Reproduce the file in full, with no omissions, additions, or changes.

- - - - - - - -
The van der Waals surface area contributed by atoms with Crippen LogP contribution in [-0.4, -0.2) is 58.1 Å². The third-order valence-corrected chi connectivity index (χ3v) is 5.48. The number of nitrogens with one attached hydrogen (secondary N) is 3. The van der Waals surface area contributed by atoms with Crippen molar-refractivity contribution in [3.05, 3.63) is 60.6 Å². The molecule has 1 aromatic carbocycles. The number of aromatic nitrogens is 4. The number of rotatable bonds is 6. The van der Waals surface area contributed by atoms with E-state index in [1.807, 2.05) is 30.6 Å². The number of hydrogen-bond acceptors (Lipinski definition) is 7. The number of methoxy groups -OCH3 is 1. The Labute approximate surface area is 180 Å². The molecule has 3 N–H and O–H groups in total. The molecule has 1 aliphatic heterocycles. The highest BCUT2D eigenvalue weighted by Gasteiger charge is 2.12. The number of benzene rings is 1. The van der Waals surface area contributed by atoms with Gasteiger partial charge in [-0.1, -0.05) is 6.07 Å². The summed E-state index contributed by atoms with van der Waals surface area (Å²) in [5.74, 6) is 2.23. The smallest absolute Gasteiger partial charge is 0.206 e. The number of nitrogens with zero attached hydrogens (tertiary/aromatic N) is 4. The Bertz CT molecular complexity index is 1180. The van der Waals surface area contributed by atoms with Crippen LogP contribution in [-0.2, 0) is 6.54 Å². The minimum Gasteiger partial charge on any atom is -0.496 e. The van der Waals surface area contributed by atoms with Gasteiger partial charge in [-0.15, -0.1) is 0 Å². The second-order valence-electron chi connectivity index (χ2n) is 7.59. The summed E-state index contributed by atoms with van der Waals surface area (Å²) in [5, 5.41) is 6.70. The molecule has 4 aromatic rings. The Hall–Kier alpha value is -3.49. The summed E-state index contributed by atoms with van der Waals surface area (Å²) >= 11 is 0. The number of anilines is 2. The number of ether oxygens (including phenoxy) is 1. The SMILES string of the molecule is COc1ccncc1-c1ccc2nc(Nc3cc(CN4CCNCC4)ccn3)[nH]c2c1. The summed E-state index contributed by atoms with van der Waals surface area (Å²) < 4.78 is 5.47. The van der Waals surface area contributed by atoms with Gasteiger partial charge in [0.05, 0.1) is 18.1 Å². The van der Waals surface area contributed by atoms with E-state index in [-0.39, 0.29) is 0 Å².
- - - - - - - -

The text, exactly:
The van der Waals surface area contributed by atoms with Crippen LogP contribution in [-0.4, -0.2) is 58.1 Å². The third-order valence-corrected chi connectivity index (χ3v) is 5.48. The number of nitrogens with one attached hydrogen (secondary N) is 3. The van der Waals surface area contributed by atoms with Crippen molar-refractivity contribution in [3.05, 3.63) is 60.6 Å². The molecule has 1 aromatic carbocycles. The number of aromatic nitrogens is 4. The number of rotatable bonds is 6. The van der Waals surface area contributed by atoms with E-state index in [1.807, 2.05) is 30.6 Å². The number of hydrogen-bond acceptors (Lipinski definition) is 7. The number of methoxy groups -OCH3 is 1. The Labute approximate surface area is 180 Å². The molecule has 3 N–H and O–H groups in total. The molecule has 1 aliphatic heterocycles. The highest BCUT2D eigenvalue weighted by Gasteiger charge is 2.12. The number of benzene rings is 1. The van der Waals surface area contributed by atoms with Gasteiger partial charge in [-0.1, -0.05) is 6.07 Å². The summed E-state index contributed by atoms with van der Waals surface area (Å²) in [5.74, 6) is 2.23. The smallest absolute Gasteiger partial charge is 0.206 e. The number of nitrogens with zero attached hydrogens (tertiary/aromatic N) is 4. The Bertz CT molecular complexity index is 1180. The van der Waals surface area contributed by atoms with Crippen LogP contribution in [-0.2, 0) is 6.54 Å². The minimum Gasteiger partial charge on any atom is -0.496 e. The van der Waals surface area contributed by atoms with Gasteiger partial charge in [-0.15, -0.1) is 0 Å². The second-order valence-electron chi connectivity index (χ2n) is 7.59. The summed E-state index contributed by atoms with van der Waals surface area (Å²) in [5, 5.41) is 6.70. The molecule has 4 aromatic rings. The Hall–Kier alpha value is -3.49. The summed E-state index contributed by atoms with van der Waals surface area (Å²) >= 11 is 0. The number of anilines is 2. The number of ether oxygens (including phenoxy) is 1. The SMILES string of the molecule is COc1ccncc1-c1ccc2nc(Nc3cc(CN4CCNCC4)ccn3)[nH]c2c1. The summed E-state index contributed by atoms with van der Waals surface area (Å²) < 4.78 is 5.47. The van der Waals surface area contributed by atoms with Gasteiger partial charge in [0.05, 0.1) is 18.1 Å². The van der Waals surface area contributed by atoms with E-state index in [-0.39, 0.29) is 0 Å².